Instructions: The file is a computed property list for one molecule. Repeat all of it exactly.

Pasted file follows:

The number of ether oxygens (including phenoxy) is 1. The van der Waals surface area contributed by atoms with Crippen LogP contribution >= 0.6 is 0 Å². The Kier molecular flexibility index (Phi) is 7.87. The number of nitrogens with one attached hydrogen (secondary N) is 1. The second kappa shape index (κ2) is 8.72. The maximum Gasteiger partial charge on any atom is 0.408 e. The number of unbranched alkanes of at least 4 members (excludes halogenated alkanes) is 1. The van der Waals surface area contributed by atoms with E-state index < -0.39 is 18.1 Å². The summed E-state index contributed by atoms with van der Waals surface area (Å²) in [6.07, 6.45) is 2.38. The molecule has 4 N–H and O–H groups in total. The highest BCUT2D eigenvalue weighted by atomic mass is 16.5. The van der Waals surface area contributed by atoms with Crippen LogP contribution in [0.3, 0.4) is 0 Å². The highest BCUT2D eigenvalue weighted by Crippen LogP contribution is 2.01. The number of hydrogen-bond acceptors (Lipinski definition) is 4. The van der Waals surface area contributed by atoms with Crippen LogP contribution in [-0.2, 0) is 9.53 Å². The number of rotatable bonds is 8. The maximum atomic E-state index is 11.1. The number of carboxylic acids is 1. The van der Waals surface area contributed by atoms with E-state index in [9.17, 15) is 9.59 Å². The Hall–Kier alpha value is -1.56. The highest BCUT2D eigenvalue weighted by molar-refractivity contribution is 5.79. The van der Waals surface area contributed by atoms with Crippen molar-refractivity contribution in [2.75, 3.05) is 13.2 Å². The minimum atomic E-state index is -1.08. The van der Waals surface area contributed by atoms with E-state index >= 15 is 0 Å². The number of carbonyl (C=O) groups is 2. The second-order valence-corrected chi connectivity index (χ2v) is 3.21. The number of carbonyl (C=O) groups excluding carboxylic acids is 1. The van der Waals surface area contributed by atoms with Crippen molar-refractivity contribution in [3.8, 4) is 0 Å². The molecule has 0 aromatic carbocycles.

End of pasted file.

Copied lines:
The number of ether oxygens (including phenoxy) is 1. The van der Waals surface area contributed by atoms with Crippen LogP contribution >= 0.6 is 0 Å². The Kier molecular flexibility index (Phi) is 7.87. The number of nitrogens with one attached hydrogen (secondary N) is 1. The second kappa shape index (κ2) is 8.72. The maximum Gasteiger partial charge on any atom is 0.408 e. The number of unbranched alkanes of at least 4 members (excludes halogenated alkanes) is 1. The van der Waals surface area contributed by atoms with E-state index < -0.39 is 18.1 Å². The summed E-state index contributed by atoms with van der Waals surface area (Å²) in [6.07, 6.45) is 2.38. The molecule has 4 N–H and O–H groups in total. The highest BCUT2D eigenvalue weighted by atomic mass is 16.5. The van der Waals surface area contributed by atoms with Crippen LogP contribution in [0.3, 0.4) is 0 Å². The highest BCUT2D eigenvalue weighted by Crippen LogP contribution is 2.01. The number of hydrogen-bond acceptors (Lipinski definition) is 4. The van der Waals surface area contributed by atoms with Crippen LogP contribution in [-0.2, 0) is 9.53 Å². The number of rotatable bonds is 8. The maximum atomic E-state index is 11.1. The number of carboxylic acids is 1. The van der Waals surface area contributed by atoms with E-state index in [9.17, 15) is 9.59 Å². The Hall–Kier alpha value is -1.56. The highest BCUT2D eigenvalue weighted by molar-refractivity contribution is 5.79. The van der Waals surface area contributed by atoms with Crippen molar-refractivity contribution in [2.75, 3.05) is 13.2 Å². The minimum atomic E-state index is -1.08. The van der Waals surface area contributed by atoms with E-state index >= 15 is 0 Å². The number of carbonyl (C=O) groups is 2. The second-order valence-corrected chi connectivity index (χ2v) is 3.21. The number of carbonyl (C=O) groups excluding carboxylic acids is 1. The van der Waals surface area contributed by atoms with Crippen molar-refractivity contribution in [3.8, 4) is 0 Å². The molecule has 0 aromatic carbocycles.